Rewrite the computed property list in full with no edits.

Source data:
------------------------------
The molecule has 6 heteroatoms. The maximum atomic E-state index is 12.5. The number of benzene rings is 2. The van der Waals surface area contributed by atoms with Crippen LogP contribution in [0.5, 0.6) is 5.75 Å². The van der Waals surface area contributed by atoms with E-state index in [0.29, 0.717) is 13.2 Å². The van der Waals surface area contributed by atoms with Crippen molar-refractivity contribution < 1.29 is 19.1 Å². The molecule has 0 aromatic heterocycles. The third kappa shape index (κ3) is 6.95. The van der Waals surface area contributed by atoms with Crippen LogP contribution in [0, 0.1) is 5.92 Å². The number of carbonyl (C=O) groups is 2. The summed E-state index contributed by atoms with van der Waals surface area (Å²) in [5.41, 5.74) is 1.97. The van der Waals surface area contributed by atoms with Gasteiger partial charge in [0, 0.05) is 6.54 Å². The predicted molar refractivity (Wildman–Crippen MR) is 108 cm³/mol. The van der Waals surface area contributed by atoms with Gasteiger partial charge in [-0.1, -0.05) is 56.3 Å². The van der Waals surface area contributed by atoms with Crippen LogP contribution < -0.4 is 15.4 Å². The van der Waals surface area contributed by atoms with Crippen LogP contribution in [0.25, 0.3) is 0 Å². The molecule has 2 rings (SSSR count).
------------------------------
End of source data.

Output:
The molecule has 6 heteroatoms. The maximum atomic E-state index is 12.5. The number of benzene rings is 2. The van der Waals surface area contributed by atoms with Crippen LogP contribution in [0.5, 0.6) is 5.75 Å². The van der Waals surface area contributed by atoms with E-state index in [0.29, 0.717) is 13.2 Å². The van der Waals surface area contributed by atoms with Crippen molar-refractivity contribution < 1.29 is 19.1 Å². The molecule has 0 aromatic heterocycles. The third kappa shape index (κ3) is 6.95. The van der Waals surface area contributed by atoms with Crippen LogP contribution in [0, 0.1) is 5.92 Å². The number of carbonyl (C=O) groups is 2. The summed E-state index contributed by atoms with van der Waals surface area (Å²) in [5.41, 5.74) is 1.97. The van der Waals surface area contributed by atoms with Gasteiger partial charge in [0, 0.05) is 6.54 Å². The predicted molar refractivity (Wildman–Crippen MR) is 108 cm³/mol. The van der Waals surface area contributed by atoms with Gasteiger partial charge in [-0.1, -0.05) is 56.3 Å². The van der Waals surface area contributed by atoms with Crippen LogP contribution < -0.4 is 15.4 Å². The van der Waals surface area contributed by atoms with Crippen LogP contribution in [0.25, 0.3) is 0 Å². The molecule has 2 rings (SSSR count).